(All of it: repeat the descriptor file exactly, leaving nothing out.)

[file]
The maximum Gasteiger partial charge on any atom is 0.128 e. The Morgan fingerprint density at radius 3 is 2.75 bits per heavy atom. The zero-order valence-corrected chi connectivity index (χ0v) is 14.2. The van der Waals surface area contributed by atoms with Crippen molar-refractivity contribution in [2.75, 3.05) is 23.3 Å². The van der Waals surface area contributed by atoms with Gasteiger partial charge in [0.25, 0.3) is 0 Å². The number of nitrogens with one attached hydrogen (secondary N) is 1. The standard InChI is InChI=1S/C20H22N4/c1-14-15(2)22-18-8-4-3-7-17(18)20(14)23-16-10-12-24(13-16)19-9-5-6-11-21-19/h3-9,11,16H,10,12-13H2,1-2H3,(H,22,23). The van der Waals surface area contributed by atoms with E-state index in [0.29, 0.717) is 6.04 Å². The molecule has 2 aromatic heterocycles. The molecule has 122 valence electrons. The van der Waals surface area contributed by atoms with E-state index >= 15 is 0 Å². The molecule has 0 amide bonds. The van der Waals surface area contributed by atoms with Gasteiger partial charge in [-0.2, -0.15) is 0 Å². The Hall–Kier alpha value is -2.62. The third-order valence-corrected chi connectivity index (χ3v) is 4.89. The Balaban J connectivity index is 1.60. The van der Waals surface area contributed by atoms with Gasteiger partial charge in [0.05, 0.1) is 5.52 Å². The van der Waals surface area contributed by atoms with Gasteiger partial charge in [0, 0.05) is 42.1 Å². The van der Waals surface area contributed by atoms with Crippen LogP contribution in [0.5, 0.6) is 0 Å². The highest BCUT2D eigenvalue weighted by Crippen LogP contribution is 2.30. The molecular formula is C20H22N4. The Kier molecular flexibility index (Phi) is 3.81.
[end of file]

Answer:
The maximum Gasteiger partial charge on any atom is 0.128 e. The Morgan fingerprint density at radius 3 is 2.75 bits per heavy atom. The zero-order valence-corrected chi connectivity index (χ0v) is 14.2. The van der Waals surface area contributed by atoms with Crippen molar-refractivity contribution in [2.75, 3.05) is 23.3 Å². The van der Waals surface area contributed by atoms with Gasteiger partial charge in [0.25, 0.3) is 0 Å². The number of nitrogens with one attached hydrogen (secondary N) is 1. The standard InChI is InChI=1S/C20H22N4/c1-14-15(2)22-18-8-4-3-7-17(18)20(14)23-16-10-12-24(13-16)19-9-5-6-11-21-19/h3-9,11,16H,10,12-13H2,1-2H3,(H,22,23). The van der Waals surface area contributed by atoms with E-state index in [0.29, 0.717) is 6.04 Å². The molecule has 2 aromatic heterocycles. The molecule has 122 valence electrons. The van der Waals surface area contributed by atoms with E-state index >= 15 is 0 Å². The molecule has 0 amide bonds. The van der Waals surface area contributed by atoms with Gasteiger partial charge in [-0.2, -0.15) is 0 Å². The Hall–Kier alpha value is -2.62. The third-order valence-corrected chi connectivity index (χ3v) is 4.89. The Balaban J connectivity index is 1.60. The van der Waals surface area contributed by atoms with Gasteiger partial charge in [0.05, 0.1) is 5.52 Å². The van der Waals surface area contributed by atoms with Gasteiger partial charge in [0, 0.05) is 42.1 Å². The van der Waals surface area contributed by atoms with Crippen LogP contribution in [0.5, 0.6) is 0 Å². The highest BCUT2D eigenvalue weighted by Crippen LogP contribution is 2.30. The molecular formula is C20H22N4. The Kier molecular flexibility index (Phi) is 3.81.